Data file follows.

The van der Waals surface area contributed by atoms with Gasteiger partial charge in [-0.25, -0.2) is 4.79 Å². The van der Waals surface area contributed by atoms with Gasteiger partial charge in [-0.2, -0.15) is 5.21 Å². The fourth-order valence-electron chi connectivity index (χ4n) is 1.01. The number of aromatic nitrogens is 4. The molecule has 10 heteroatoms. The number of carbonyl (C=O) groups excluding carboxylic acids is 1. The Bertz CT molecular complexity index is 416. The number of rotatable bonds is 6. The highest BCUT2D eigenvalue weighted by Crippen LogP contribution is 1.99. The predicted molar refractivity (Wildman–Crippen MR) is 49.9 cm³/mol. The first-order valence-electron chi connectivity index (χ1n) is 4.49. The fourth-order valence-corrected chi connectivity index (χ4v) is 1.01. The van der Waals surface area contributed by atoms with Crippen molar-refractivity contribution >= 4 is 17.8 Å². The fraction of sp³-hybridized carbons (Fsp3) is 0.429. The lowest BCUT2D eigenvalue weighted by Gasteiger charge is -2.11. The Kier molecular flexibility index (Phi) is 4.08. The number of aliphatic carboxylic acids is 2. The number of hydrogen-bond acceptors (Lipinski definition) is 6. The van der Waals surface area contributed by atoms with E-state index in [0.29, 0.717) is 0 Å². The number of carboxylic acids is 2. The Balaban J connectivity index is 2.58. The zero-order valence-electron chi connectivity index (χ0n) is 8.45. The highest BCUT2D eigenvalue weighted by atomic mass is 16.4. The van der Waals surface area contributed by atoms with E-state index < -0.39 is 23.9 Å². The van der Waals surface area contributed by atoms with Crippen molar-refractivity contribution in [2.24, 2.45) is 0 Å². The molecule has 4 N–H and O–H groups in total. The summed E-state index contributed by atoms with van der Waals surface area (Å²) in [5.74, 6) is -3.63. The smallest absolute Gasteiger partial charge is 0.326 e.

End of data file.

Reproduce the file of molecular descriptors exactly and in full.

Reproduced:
The van der Waals surface area contributed by atoms with Gasteiger partial charge in [-0.25, -0.2) is 4.79 Å². The van der Waals surface area contributed by atoms with Gasteiger partial charge in [-0.2, -0.15) is 5.21 Å². The fourth-order valence-electron chi connectivity index (χ4n) is 1.01. The number of aromatic nitrogens is 4. The molecule has 10 heteroatoms. The number of carbonyl (C=O) groups excluding carboxylic acids is 1. The Bertz CT molecular complexity index is 416. The number of rotatable bonds is 6. The highest BCUT2D eigenvalue weighted by Crippen LogP contribution is 1.99. The predicted molar refractivity (Wildman–Crippen MR) is 49.9 cm³/mol. The first-order valence-electron chi connectivity index (χ1n) is 4.49. The fourth-order valence-corrected chi connectivity index (χ4v) is 1.01. The van der Waals surface area contributed by atoms with Crippen molar-refractivity contribution >= 4 is 17.8 Å². The fraction of sp³-hybridized carbons (Fsp3) is 0.429. The lowest BCUT2D eigenvalue weighted by Gasteiger charge is -2.11. The Kier molecular flexibility index (Phi) is 4.08. The number of aliphatic carboxylic acids is 2. The number of hydrogen-bond acceptors (Lipinski definition) is 6. The van der Waals surface area contributed by atoms with E-state index in [0.29, 0.717) is 0 Å². The number of carboxylic acids is 2. The Balaban J connectivity index is 2.58. The zero-order valence-electron chi connectivity index (χ0n) is 8.45. The highest BCUT2D eigenvalue weighted by atomic mass is 16.4. The van der Waals surface area contributed by atoms with E-state index < -0.39 is 23.9 Å². The van der Waals surface area contributed by atoms with Crippen molar-refractivity contribution in [2.24, 2.45) is 0 Å². The molecule has 4 N–H and O–H groups in total. The summed E-state index contributed by atoms with van der Waals surface area (Å²) in [5.74, 6) is -3.63. The smallest absolute Gasteiger partial charge is 0.326 e.